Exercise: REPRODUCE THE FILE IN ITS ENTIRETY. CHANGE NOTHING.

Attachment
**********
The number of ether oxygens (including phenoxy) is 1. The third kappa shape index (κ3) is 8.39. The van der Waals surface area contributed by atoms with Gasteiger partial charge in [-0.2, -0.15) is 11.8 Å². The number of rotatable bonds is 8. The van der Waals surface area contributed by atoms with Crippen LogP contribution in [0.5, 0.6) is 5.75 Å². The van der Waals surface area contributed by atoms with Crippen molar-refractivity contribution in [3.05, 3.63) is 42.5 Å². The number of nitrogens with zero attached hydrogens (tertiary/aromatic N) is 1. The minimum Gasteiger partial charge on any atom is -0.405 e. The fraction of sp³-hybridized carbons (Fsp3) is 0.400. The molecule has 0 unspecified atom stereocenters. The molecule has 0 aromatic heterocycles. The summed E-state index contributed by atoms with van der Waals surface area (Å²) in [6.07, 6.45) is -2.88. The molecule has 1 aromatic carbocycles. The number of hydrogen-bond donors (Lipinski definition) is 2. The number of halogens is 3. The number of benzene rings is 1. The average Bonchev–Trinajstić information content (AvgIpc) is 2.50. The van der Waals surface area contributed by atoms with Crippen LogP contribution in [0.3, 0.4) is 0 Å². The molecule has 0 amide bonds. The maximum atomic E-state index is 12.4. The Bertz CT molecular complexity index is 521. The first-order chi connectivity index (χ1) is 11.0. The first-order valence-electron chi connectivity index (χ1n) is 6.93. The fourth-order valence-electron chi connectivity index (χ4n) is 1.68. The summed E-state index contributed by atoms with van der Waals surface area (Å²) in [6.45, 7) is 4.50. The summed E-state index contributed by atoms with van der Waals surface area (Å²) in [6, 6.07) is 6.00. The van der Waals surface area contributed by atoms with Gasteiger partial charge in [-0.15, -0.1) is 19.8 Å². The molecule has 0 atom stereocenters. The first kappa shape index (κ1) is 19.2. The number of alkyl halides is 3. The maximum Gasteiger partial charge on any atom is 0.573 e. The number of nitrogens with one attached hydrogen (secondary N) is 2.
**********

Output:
The number of ether oxygens (including phenoxy) is 1. The third kappa shape index (κ3) is 8.39. The van der Waals surface area contributed by atoms with Gasteiger partial charge in [-0.2, -0.15) is 11.8 Å². The number of rotatable bonds is 8. The van der Waals surface area contributed by atoms with Crippen LogP contribution in [0.5, 0.6) is 5.75 Å². The van der Waals surface area contributed by atoms with Crippen molar-refractivity contribution in [3.05, 3.63) is 42.5 Å². The number of nitrogens with zero attached hydrogens (tertiary/aromatic N) is 1. The minimum Gasteiger partial charge on any atom is -0.405 e. The fraction of sp³-hybridized carbons (Fsp3) is 0.400. The molecule has 0 unspecified atom stereocenters. The molecule has 0 aromatic heterocycles. The summed E-state index contributed by atoms with van der Waals surface area (Å²) in [6.07, 6.45) is -2.88. The molecule has 1 aromatic carbocycles. The number of hydrogen-bond donors (Lipinski definition) is 2. The number of halogens is 3. The number of benzene rings is 1. The average Bonchev–Trinajstić information content (AvgIpc) is 2.50. The van der Waals surface area contributed by atoms with Crippen LogP contribution in [0.3, 0.4) is 0 Å². The molecule has 0 amide bonds. The maximum atomic E-state index is 12.4. The Bertz CT molecular complexity index is 521. The first-order chi connectivity index (χ1) is 11.0. The first-order valence-electron chi connectivity index (χ1n) is 6.93. The fourth-order valence-electron chi connectivity index (χ4n) is 1.68. The summed E-state index contributed by atoms with van der Waals surface area (Å²) in [6.45, 7) is 4.50. The summed E-state index contributed by atoms with van der Waals surface area (Å²) in [6, 6.07) is 6.00. The van der Waals surface area contributed by atoms with Gasteiger partial charge in [-0.15, -0.1) is 19.8 Å². The molecule has 0 atom stereocenters. The first kappa shape index (κ1) is 19.2. The number of alkyl halides is 3. The maximum Gasteiger partial charge on any atom is 0.573 e. The number of nitrogens with one attached hydrogen (secondary N) is 2.